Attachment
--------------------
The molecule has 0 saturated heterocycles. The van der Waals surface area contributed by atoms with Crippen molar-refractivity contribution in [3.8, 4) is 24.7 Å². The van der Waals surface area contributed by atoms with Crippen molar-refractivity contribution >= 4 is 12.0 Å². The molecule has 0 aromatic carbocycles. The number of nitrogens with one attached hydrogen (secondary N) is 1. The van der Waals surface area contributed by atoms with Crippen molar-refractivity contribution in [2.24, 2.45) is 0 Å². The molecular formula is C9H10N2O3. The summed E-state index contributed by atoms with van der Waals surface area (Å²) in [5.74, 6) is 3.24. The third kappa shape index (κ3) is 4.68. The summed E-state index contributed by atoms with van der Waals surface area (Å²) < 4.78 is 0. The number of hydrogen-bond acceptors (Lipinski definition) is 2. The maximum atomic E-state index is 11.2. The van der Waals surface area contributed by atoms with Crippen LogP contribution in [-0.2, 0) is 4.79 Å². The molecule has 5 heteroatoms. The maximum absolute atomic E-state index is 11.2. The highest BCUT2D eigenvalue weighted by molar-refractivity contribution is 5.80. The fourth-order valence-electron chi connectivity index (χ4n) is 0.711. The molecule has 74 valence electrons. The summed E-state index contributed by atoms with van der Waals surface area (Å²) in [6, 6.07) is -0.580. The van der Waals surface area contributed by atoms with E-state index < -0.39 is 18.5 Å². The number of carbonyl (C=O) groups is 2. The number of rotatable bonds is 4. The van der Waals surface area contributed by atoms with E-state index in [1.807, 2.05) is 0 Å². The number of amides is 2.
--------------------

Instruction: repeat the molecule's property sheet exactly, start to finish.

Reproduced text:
The molecule has 0 saturated heterocycles. The van der Waals surface area contributed by atoms with Crippen molar-refractivity contribution in [3.8, 4) is 24.7 Å². The van der Waals surface area contributed by atoms with Crippen molar-refractivity contribution >= 4 is 12.0 Å². The molecule has 0 aromatic carbocycles. The number of nitrogens with one attached hydrogen (secondary N) is 1. The van der Waals surface area contributed by atoms with Crippen molar-refractivity contribution in [2.24, 2.45) is 0 Å². The molecular formula is C9H10N2O3. The summed E-state index contributed by atoms with van der Waals surface area (Å²) in [5.74, 6) is 3.24. The third kappa shape index (κ3) is 4.68. The summed E-state index contributed by atoms with van der Waals surface area (Å²) < 4.78 is 0. The number of hydrogen-bond acceptors (Lipinski definition) is 2. The maximum atomic E-state index is 11.2. The van der Waals surface area contributed by atoms with Crippen LogP contribution in [-0.2, 0) is 4.79 Å². The molecule has 5 heteroatoms. The maximum absolute atomic E-state index is 11.2. The highest BCUT2D eigenvalue weighted by molar-refractivity contribution is 5.80. The fourth-order valence-electron chi connectivity index (χ4n) is 0.711. The molecule has 74 valence electrons. The summed E-state index contributed by atoms with van der Waals surface area (Å²) in [6, 6.07) is -0.580. The van der Waals surface area contributed by atoms with E-state index < -0.39 is 18.5 Å². The number of carbonyl (C=O) groups is 2. The number of rotatable bonds is 4. The van der Waals surface area contributed by atoms with E-state index in [1.807, 2.05) is 0 Å². The number of amides is 2.